Both sides of gun debate lobby lawmakers

RICHMOND, VA (WWBT) - Monday was a busy day at the state capitol, where advocates on both sides of the gun issue lobbied lawmakers. Those wanting legislation to prevent gun violence and those wanting to protect their second amendment rights made their presence known.

They not only demonstrated outside the General Assembly Building, but went inside to speak to lawmakers one-on-one. Despite their differences on the issue, there didn't seem to be any clashes between those two groups Monday.

They created a stark contrast at the capitol. Outside the GA Building, gun rights advocates displayed large rifles. Just about 100 yards away, another group prayed for an end to gun violence and held hearts symbolizing the victims taken in 2012.

Peter Read's daughter was killed in the Virginia Tech massacre. He's attended this vigil every year since her death.

"As a family you learn to live around that empty place, but you never move on," he explained.

Read and other advocates hope a new governor will make this year different for the issues they're backing, including universal background checks, closing the gun show loophole and limiting the size of ammunition magazines.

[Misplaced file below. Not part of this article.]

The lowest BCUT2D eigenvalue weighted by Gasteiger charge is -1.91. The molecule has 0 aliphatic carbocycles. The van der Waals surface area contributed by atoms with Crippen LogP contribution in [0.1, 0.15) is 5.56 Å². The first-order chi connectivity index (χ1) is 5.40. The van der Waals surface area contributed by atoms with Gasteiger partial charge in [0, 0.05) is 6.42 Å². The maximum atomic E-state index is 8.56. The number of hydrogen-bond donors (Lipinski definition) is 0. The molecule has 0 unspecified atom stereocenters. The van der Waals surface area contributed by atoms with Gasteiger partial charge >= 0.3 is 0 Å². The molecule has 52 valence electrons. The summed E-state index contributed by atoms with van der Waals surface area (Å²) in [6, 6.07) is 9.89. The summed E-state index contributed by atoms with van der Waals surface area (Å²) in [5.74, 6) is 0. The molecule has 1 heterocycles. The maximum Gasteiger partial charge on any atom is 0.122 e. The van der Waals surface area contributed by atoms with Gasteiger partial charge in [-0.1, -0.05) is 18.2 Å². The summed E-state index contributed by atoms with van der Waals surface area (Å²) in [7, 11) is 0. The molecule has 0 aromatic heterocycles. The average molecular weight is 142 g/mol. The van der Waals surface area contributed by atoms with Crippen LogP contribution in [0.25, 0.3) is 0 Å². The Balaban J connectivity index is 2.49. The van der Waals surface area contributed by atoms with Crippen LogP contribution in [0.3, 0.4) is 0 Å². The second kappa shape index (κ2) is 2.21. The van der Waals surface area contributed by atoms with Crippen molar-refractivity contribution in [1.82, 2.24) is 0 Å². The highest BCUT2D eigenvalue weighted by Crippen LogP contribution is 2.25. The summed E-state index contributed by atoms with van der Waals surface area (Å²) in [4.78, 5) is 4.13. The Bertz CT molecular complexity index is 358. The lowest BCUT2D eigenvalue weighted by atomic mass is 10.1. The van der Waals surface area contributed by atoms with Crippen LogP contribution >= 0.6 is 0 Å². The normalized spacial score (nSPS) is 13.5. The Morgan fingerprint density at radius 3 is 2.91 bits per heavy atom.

"What we hope is to see is that bills that make it easier for the wrong people to get a hold of firearms don't pass and that the bills that would keep them out of the hands of the wrong kinds of people will pass," Read added.

But former soldier and gun owner Jeff Kleb says more gun control laws won't fix the problems.

"What they're not telling you is that it would require a background check for me to pass a gun down to my son or it's also a backdoor way of establishing a registry, where they can register all gun owners, which eventually will lead to confiscation," he explained.

Kleb believes the other side needs a change of perspective.

"We as law-biding gun owners are not the problem," he maintained. "More gun control laws will not work and that they need to think of things logically, not emotionally."

Now the question becomes, how will the general assembly move forward.

"There is common ground to be found here and it is my hope that we will have the courage to move toward it," Attorney General Mark Herring told the crowd.

The lieutenant governor and first lady of Virginia, along with several lawmakers also attended Monday's vigil.

In 2012 statistics show 822 Virginians were killed by gunfire. The numbers for 2013 are not available just yet.

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